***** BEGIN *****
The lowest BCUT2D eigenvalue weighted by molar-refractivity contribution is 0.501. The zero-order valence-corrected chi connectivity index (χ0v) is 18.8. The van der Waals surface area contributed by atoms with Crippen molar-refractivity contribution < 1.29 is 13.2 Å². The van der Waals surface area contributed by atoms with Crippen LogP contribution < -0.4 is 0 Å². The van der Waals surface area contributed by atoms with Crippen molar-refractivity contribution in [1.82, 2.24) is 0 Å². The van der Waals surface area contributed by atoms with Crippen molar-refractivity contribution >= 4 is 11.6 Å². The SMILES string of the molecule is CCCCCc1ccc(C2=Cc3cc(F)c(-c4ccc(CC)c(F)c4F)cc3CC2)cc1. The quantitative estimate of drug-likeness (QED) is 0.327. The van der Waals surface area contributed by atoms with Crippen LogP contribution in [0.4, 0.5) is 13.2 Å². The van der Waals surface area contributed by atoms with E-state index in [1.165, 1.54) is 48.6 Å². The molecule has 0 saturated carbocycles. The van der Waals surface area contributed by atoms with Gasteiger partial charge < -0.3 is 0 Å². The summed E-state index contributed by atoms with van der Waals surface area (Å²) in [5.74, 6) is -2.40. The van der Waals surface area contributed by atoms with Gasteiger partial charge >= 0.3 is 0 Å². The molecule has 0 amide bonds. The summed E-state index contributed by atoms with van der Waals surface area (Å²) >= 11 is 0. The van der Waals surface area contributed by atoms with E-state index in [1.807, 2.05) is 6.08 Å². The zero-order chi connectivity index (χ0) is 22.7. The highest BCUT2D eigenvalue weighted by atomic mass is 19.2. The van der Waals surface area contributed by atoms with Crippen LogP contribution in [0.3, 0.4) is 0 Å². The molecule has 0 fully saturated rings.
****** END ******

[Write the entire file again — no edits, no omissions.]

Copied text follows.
The lowest BCUT2D eigenvalue weighted by molar-refractivity contribution is 0.501. The zero-order valence-corrected chi connectivity index (χ0v) is 18.8. The van der Waals surface area contributed by atoms with Crippen molar-refractivity contribution < 1.29 is 13.2 Å². The van der Waals surface area contributed by atoms with Crippen LogP contribution < -0.4 is 0 Å². The van der Waals surface area contributed by atoms with Crippen molar-refractivity contribution in [1.82, 2.24) is 0 Å². The van der Waals surface area contributed by atoms with Crippen molar-refractivity contribution >= 4 is 11.6 Å². The SMILES string of the molecule is CCCCCc1ccc(C2=Cc3cc(F)c(-c4ccc(CC)c(F)c4F)cc3CC2)cc1. The quantitative estimate of drug-likeness (QED) is 0.327. The van der Waals surface area contributed by atoms with Crippen LogP contribution in [0.4, 0.5) is 13.2 Å². The van der Waals surface area contributed by atoms with E-state index in [1.165, 1.54) is 48.6 Å². The molecule has 0 saturated carbocycles. The van der Waals surface area contributed by atoms with Gasteiger partial charge < -0.3 is 0 Å². The summed E-state index contributed by atoms with van der Waals surface area (Å²) in [5.74, 6) is -2.40. The van der Waals surface area contributed by atoms with Gasteiger partial charge >= 0.3 is 0 Å². The molecule has 0 amide bonds. The summed E-state index contributed by atoms with van der Waals surface area (Å²) >= 11 is 0. The van der Waals surface area contributed by atoms with E-state index in [1.807, 2.05) is 6.08 Å². The zero-order chi connectivity index (χ0) is 22.7. The highest BCUT2D eigenvalue weighted by atomic mass is 19.2. The van der Waals surface area contributed by atoms with Crippen LogP contribution in [0.3, 0.4) is 0 Å². The molecule has 0 fully saturated rings.